A review by CJ Dee
Jimmy Gold is the Holden Caulfield of the Finders Keepers world. He is a literary icon that appeals to misfits and outcasts spanning generations. From the man who murders Jimmy’s creator to steal his money and notebooks to the boy who finds the hidden trunk of money and writing while the former is in jail for an unrelated crime.
However, when the boy runs into the recently released man it becomes a battle of life and death. The boy’s sister goes to Bill Hodges (previously seen in King’s Mr Mercedes) for help when her brother starts to act strangely. But can Bill help someone whose obsession rivals that of a man willing to kill for it?
Stephen King is the master of horror, of that there is no doubt. His second foray into ‘hard-boiled detective’ writing has once again proven that he has no problems moving through genres with fluidity.
Bill Hodges is a character that I have loved seeing grow from being a solitary, suicidal shut-in to a man with renewed purpose and surrounded by people for whom he cares deeply. All characters within the universe are showing great evolution and, after encountering several series in which characters remained dull and stagnant, it is a refreshing experience.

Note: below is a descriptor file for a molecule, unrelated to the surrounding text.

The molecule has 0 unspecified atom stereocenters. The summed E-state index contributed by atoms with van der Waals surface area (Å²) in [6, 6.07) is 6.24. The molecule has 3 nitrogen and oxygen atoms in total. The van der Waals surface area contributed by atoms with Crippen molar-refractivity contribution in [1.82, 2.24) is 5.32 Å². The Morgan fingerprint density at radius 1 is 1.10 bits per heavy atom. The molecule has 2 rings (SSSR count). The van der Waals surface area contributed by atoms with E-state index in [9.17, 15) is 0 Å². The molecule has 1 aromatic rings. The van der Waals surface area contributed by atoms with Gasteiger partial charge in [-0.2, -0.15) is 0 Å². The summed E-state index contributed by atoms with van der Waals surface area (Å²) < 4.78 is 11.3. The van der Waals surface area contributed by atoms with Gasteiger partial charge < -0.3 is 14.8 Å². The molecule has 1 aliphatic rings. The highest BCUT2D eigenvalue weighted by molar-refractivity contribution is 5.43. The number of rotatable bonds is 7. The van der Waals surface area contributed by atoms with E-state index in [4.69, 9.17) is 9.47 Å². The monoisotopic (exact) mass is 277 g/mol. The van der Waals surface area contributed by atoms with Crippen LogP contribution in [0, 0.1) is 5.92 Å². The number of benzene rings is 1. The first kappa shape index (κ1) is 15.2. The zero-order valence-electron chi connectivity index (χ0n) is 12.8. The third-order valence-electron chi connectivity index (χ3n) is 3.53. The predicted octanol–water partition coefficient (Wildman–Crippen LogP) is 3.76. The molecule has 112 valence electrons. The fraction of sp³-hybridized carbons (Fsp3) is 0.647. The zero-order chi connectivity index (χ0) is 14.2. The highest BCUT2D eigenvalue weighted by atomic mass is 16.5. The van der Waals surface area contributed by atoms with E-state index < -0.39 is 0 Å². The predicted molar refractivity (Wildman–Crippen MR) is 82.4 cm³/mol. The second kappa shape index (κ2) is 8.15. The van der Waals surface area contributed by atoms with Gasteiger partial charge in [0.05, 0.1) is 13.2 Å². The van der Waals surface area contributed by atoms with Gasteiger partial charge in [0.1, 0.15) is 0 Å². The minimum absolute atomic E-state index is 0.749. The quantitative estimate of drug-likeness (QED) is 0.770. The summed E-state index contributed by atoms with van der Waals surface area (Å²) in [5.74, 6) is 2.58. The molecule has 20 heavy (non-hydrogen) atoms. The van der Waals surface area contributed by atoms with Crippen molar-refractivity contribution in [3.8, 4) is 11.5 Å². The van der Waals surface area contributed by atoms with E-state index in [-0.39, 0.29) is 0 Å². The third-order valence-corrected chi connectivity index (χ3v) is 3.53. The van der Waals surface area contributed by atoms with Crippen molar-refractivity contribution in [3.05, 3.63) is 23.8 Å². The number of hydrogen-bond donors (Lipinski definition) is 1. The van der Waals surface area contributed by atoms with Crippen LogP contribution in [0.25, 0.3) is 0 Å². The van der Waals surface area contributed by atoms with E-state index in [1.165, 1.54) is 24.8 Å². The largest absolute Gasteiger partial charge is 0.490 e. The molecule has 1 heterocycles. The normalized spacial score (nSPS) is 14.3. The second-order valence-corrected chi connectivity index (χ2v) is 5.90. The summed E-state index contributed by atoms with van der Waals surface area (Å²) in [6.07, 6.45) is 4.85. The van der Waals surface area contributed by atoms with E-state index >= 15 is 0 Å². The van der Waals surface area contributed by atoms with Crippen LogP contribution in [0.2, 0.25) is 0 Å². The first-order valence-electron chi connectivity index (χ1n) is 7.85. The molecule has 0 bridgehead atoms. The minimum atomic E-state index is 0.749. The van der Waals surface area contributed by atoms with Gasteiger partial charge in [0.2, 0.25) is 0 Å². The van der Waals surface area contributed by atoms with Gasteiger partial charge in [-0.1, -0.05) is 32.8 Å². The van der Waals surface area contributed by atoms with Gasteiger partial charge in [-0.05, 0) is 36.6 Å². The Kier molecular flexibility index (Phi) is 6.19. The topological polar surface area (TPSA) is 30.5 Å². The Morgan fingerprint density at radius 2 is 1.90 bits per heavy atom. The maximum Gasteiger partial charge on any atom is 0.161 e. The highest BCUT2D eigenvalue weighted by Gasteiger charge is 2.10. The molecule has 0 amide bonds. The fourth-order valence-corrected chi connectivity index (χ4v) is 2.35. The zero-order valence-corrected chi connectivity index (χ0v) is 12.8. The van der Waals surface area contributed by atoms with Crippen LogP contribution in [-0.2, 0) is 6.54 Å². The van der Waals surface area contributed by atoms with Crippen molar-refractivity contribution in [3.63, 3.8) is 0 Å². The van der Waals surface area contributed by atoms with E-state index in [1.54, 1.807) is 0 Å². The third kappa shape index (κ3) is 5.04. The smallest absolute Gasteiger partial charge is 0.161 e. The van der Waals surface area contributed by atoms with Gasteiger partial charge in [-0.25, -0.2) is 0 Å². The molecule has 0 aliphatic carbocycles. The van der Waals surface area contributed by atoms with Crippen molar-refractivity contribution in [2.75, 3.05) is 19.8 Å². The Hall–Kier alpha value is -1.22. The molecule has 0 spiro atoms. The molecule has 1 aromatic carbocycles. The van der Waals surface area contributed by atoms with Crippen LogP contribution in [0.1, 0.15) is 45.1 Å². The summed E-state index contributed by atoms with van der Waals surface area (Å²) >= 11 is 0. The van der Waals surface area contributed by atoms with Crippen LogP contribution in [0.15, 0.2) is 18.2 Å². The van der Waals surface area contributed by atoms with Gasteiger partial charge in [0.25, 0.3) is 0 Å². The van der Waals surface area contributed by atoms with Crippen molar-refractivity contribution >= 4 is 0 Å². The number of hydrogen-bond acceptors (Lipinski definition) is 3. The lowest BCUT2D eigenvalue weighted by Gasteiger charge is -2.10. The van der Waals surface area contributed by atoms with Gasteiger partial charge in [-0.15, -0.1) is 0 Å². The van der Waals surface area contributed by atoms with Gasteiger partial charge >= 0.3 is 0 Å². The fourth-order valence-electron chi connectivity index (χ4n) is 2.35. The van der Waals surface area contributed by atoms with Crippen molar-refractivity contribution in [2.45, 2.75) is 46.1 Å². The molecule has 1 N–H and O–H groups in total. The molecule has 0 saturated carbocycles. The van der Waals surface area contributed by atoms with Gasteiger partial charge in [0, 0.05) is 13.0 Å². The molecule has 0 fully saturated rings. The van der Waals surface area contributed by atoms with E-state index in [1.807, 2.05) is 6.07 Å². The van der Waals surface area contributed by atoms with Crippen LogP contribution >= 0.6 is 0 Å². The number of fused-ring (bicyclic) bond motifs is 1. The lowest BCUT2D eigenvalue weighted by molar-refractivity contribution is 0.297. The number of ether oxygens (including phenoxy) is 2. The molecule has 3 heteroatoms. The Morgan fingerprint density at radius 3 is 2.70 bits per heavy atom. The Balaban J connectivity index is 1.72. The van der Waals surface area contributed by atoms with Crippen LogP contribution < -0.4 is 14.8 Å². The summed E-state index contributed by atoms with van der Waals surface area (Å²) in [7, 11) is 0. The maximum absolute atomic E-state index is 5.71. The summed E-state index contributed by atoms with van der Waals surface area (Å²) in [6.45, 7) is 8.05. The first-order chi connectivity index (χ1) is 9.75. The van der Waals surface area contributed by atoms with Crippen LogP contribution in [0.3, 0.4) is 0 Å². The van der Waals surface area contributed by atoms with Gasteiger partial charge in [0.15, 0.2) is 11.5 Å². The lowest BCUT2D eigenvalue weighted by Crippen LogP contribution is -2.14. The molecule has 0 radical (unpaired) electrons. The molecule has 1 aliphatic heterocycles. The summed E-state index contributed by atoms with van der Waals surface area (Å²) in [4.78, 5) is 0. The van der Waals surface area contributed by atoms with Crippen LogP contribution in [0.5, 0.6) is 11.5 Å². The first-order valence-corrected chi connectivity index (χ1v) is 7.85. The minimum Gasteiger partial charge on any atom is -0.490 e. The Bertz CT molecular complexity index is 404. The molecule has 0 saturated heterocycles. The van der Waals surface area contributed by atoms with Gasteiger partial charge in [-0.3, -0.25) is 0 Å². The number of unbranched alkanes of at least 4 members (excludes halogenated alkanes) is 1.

Morris Bellamy is a twisted and sick villain. In his mind it is him against the world and everyone is out to get him. Every major setback in his life, caused by his own poor decisions, he rationalizes as being someone else’s fault. The villain-victim complex is one of the most dangerous and fascinating types of villains. King portrays this one very well indeed. He becomes a person to loathe, not just a character to dislike.
The plot of Finders Keepers is exciting and different. A tale of revenge, obsession and greed that spans decades.
There is an ever so slight hint towards the supernatural in Finders Keepers that I feel will feature more prominently in the third novel of the series (currently titled End of Watch). I like the feeling of realism that the first two novels have brought to the Bill Hodges universe and think it adds a wonderful believability to the supernatural elements.
If you are a Stephen King fan, new or old, or just a fan of a good crime novel then Finders Keepers might be what you’re looking for on a relaxing Sunday curled up indoors. While Finders Keepers can be easily read as a standalone novel, it would be far more enjoyable if you grab a copy of Mr Mercedes and make a weekend of it.
Rating: 5 out of 5 stars
Format: hardcover, 434 pages
Publisher: Scribner (Simon & Schuster) or, in Australia, Hachette